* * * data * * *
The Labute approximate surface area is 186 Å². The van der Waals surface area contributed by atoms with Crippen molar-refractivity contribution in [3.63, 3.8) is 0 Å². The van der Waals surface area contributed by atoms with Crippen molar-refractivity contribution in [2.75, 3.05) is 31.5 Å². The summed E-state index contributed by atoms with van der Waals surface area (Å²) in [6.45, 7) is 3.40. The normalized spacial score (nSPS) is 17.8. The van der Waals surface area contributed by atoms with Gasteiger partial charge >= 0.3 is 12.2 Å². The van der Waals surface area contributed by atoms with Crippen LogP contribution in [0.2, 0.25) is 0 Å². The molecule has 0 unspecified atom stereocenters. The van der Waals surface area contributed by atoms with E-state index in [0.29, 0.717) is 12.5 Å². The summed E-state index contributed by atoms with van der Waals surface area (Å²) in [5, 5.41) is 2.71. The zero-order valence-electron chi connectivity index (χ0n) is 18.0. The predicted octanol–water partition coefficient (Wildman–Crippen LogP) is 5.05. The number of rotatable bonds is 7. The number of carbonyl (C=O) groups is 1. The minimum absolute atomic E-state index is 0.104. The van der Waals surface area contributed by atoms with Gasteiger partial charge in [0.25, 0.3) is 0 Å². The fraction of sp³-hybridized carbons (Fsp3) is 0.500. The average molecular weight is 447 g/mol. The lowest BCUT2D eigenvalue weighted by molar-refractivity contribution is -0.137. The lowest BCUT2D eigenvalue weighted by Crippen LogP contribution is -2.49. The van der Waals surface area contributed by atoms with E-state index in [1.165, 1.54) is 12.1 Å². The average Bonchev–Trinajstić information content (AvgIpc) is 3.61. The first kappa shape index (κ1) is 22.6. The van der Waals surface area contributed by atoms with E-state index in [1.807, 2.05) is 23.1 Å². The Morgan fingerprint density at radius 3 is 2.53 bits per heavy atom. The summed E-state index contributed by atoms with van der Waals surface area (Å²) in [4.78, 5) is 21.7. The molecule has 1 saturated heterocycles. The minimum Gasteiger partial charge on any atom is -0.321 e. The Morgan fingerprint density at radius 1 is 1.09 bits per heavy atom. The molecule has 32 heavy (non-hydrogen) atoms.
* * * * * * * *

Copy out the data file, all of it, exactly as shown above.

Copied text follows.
The Labute approximate surface area is 186 Å². The van der Waals surface area contributed by atoms with Crippen molar-refractivity contribution in [3.63, 3.8) is 0 Å². The van der Waals surface area contributed by atoms with Crippen molar-refractivity contribution in [2.75, 3.05) is 31.5 Å². The summed E-state index contributed by atoms with van der Waals surface area (Å²) in [6.45, 7) is 3.40. The normalized spacial score (nSPS) is 17.8. The van der Waals surface area contributed by atoms with Gasteiger partial charge >= 0.3 is 12.2 Å². The van der Waals surface area contributed by atoms with Crippen LogP contribution in [0.2, 0.25) is 0 Å². The molecule has 0 unspecified atom stereocenters. The van der Waals surface area contributed by atoms with E-state index in [0.29, 0.717) is 12.5 Å². The summed E-state index contributed by atoms with van der Waals surface area (Å²) in [5, 5.41) is 2.71. The zero-order valence-electron chi connectivity index (χ0n) is 18.0. The predicted octanol–water partition coefficient (Wildman–Crippen LogP) is 5.05. The number of rotatable bonds is 7. The number of carbonyl (C=O) groups is 1. The minimum absolute atomic E-state index is 0.104. The van der Waals surface area contributed by atoms with Gasteiger partial charge in [0.25, 0.3) is 0 Å². The fraction of sp³-hybridized carbons (Fsp3) is 0.500. The average molecular weight is 447 g/mol. The lowest BCUT2D eigenvalue weighted by molar-refractivity contribution is -0.137. The lowest BCUT2D eigenvalue weighted by Crippen LogP contribution is -2.49. The van der Waals surface area contributed by atoms with E-state index in [1.165, 1.54) is 12.1 Å². The average Bonchev–Trinajstić information content (AvgIpc) is 3.61. The first kappa shape index (κ1) is 22.6. The van der Waals surface area contributed by atoms with E-state index in [1.807, 2.05) is 23.1 Å². The Morgan fingerprint density at radius 3 is 2.53 bits per heavy atom. The summed E-state index contributed by atoms with van der Waals surface area (Å²) in [4.78, 5) is 21.7. The molecule has 1 saturated heterocycles. The minimum Gasteiger partial charge on any atom is -0.321 e. The Morgan fingerprint density at radius 1 is 1.09 bits per heavy atom. The molecule has 32 heavy (non-hydrogen) atoms.